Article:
skip navigation


Register for Latest Research

Stay Informed
Register with NCJRS to receive NCJRS's biweekly e-newsletter JUSTINFO and additional periodic emails from NCJRS and the NCJRS federal sponsors that highlight the latest research published or sponsored by the Office of Justice Programs.

NCJRS Abstract

The document referenced below is part of the NCJRS Virtual Library collection. To conduct further searches of the collection, visit the Virtual Library. See the Obtain Documents page for direction on how to access resources online, via mail, through interlibrary loans, or in a local library.


NCJ Number: 97314 Find in a Library
Title: Criminal Justice System's Response to the Rape Victim (From Rape and Sexual Assault, P 189-198, 1985, Ann W Burgess, ed. - See NCJ-97300)
Author(s): L L Holmstrom
Date Published: 1985
Page Count: 10
Sponsoring Agency: Garland Publishing, Inc.
New York, NY 10003-3304
Sale Source: Garland Publishing, Inc.
19 Union Square
West Floor 8
New York, NY 10003-3304
United States of America
Language: English
Country: United States of America
Annotation: This review of research on the criminal justice system's response to the rape victim focuses on factors influencing whether or not rape victims report the crime, police and prosecutor attitudes that affect their handling of rape cases, and factors affecting the legal outcomes of rape cases. Recommendations are drawn from the research findings.
Abstract: Because fear is the rape victim's primary emotion during the attack, those who want victims to report their rapes to the police should develop procedures that help victims regain their sense of well-being. The victim's social network is also important, since someone other than the victim often reports the rape. Social norms that support victims' intentions to report need strengthening. Women are more likely to report if the assailant is a stranger or acquaintance than if the perpetrator is a friend or relative. The police occupy a crucial role in the handling of sexual assault cases. However, police officers and other criminal justice personnel hold attitudes toward rape cases that differ from the attitudes of rape center workers on many issues, including the causes of rape. The vigor with which police investigate a case depends largely on their perception of the strength of the evidence. The presence of a female police officer on a rape case increases the chance that the complaint will be found valid. Research on the contrasts between the police role and the prosecutor's role and prosecutors' views of rape victims indicate other obstacles to successful prosecutions. The victim's characteristics are crucial in determining jury verdicts, particularly when consent or misidentification is argued by the defense. Promising reforms that will benefit rape victims include developing an audit trail to track cases, encouraging the use of female police officers in rape cases, and treating the victim as an ally rather than an adversary of the criminal justice system. Other reforms should include rewarding police for documentation of evidence, undertaking appropriate law reform, and giving victims advice on how to be an effective witness. Twenty references are listed.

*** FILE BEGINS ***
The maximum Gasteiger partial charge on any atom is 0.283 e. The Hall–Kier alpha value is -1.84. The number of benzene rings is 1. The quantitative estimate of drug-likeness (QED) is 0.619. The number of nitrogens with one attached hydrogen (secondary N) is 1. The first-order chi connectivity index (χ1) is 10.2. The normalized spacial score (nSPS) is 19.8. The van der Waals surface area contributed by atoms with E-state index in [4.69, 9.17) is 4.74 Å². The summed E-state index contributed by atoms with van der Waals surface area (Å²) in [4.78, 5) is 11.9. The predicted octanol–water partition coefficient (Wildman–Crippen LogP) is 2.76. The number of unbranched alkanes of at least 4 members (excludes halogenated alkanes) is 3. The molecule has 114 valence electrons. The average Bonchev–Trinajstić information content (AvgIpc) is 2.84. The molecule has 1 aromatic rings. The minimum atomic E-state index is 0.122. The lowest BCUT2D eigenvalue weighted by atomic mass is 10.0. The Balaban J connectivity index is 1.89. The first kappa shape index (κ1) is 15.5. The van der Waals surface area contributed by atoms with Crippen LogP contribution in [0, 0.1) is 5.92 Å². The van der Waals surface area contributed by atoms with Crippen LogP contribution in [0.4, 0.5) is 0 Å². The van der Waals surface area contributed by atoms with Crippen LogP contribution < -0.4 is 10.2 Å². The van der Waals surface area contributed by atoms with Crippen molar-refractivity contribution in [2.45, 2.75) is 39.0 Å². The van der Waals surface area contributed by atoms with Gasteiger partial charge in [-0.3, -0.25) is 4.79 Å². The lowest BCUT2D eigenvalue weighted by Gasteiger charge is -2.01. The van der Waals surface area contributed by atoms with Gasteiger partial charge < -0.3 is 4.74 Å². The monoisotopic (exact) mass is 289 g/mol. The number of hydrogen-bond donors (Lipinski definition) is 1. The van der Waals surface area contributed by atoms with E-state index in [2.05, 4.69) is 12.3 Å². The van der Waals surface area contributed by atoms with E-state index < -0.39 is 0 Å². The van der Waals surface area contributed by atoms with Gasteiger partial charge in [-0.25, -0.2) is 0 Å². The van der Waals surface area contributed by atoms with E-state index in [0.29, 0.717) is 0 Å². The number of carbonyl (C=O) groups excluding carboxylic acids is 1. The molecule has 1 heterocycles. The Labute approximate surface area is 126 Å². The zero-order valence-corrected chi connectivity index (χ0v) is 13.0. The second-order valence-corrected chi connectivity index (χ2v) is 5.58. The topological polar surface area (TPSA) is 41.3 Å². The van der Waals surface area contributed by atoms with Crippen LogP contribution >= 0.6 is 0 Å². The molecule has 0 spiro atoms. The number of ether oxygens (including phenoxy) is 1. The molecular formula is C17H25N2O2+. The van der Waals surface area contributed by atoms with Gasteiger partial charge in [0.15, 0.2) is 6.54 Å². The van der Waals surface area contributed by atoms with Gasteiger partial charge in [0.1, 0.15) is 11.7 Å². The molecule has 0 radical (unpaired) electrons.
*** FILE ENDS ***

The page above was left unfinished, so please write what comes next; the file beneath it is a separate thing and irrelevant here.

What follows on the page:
Index Term(s): Citizen crime reporting; Criminal justice system reform; Police attitudes; Police-victim interaction; Prosecution; Sexual assault victims; Victim services; Witness assistance
Note: *This document is currently unavailable from NCJRS.
To cite this abstract, use the following link:

*A link to the full-text document is provided whenever possible. For documents not available online, a link to the publisher's website is provided. Tell us how you use the NCJRS Library and Abstracts Database - send us your feedback.